Waiting for lessons

For the purposes of anonymity, I’ll just say that I work in a place and last year a lady transferred from another place and started working with us. She had also started learning archery that month. It was her first lesson. She was enthused, I was enthused, and we talked and talked about it during lunch breaks. She explained about recurves and longbows and it went over my head, so I ordered some books.

I got Archery Fundamentals by Douglas Engh and I read it front to back. I had some understanding now. She completed her training and bought herself a flatbow and brought it into work. She had chosen to shoot barebow and was going to work up to a longbow, but had this £90 creature for now. I just ogled it jealously and had a try at pulling the string and then relaxing it again, because what you don’t do is dry shoot, which is to pull the string back and release without an arrow present to absorb all the energy. That’s how you break a bow.

She had wooden arrows as well. It was all very Robin Hood and I too wanted to learn about instinctive archery, where there’s no sights, no fiddly bits, just a bow and arrows, and you learn to fire at targets using your trained abilities and your natural instincts. So we perused some local archery clubs online and there was one just ten minutes from where I lived. £60 for 6 lessons of two hours each. Equipment provided throughout the course. All great, but it wouldn’t start until the end of March 2017, which was months away.  I consoled myself by reading Traditional Archery by Brian J Sorrells.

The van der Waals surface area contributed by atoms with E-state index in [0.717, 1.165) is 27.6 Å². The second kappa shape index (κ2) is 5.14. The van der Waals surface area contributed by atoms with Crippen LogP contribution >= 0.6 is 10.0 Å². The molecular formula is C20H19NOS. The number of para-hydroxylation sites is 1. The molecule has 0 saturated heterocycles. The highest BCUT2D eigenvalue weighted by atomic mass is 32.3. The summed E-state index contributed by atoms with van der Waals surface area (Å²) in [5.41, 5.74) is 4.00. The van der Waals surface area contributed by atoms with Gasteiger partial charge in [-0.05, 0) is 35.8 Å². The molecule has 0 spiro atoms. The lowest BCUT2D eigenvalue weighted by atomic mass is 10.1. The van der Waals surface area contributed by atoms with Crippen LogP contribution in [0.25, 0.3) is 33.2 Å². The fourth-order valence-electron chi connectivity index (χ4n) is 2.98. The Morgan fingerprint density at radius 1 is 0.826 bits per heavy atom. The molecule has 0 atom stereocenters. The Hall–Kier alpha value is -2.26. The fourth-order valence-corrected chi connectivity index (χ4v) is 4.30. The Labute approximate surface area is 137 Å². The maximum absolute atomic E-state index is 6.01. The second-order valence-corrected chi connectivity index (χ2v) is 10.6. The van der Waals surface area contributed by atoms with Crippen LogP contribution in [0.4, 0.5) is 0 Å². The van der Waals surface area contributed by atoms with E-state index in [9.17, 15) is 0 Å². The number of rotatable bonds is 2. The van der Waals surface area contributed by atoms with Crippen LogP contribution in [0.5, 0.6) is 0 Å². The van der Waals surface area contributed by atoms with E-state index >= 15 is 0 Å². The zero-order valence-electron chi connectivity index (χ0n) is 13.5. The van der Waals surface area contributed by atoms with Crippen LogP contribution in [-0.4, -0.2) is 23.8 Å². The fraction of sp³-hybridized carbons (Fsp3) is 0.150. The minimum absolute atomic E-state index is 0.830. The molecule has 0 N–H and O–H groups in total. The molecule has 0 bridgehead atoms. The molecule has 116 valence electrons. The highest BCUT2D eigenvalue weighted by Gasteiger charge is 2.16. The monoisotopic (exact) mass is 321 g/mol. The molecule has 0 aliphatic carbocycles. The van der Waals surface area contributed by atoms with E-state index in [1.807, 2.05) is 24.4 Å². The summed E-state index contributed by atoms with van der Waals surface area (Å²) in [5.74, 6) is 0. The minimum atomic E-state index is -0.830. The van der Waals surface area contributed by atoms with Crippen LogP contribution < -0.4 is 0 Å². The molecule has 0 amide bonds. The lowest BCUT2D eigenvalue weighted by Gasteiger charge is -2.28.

She got her white badge. This was like a white belt (or perhaps yellow belt since you have to prove something to get it) in karate. She had shot at a target sufficiently well to score a certain number of points consistently and was now a white badge. The first badge. Yes, she physically got a small white badge with arrows on it. Jealous much? Yes. A tiny achievement in the scheme of things, but a huge step ahead of where I was – waiting for my first lesson – and it just made the wait more exquisitely torturous.

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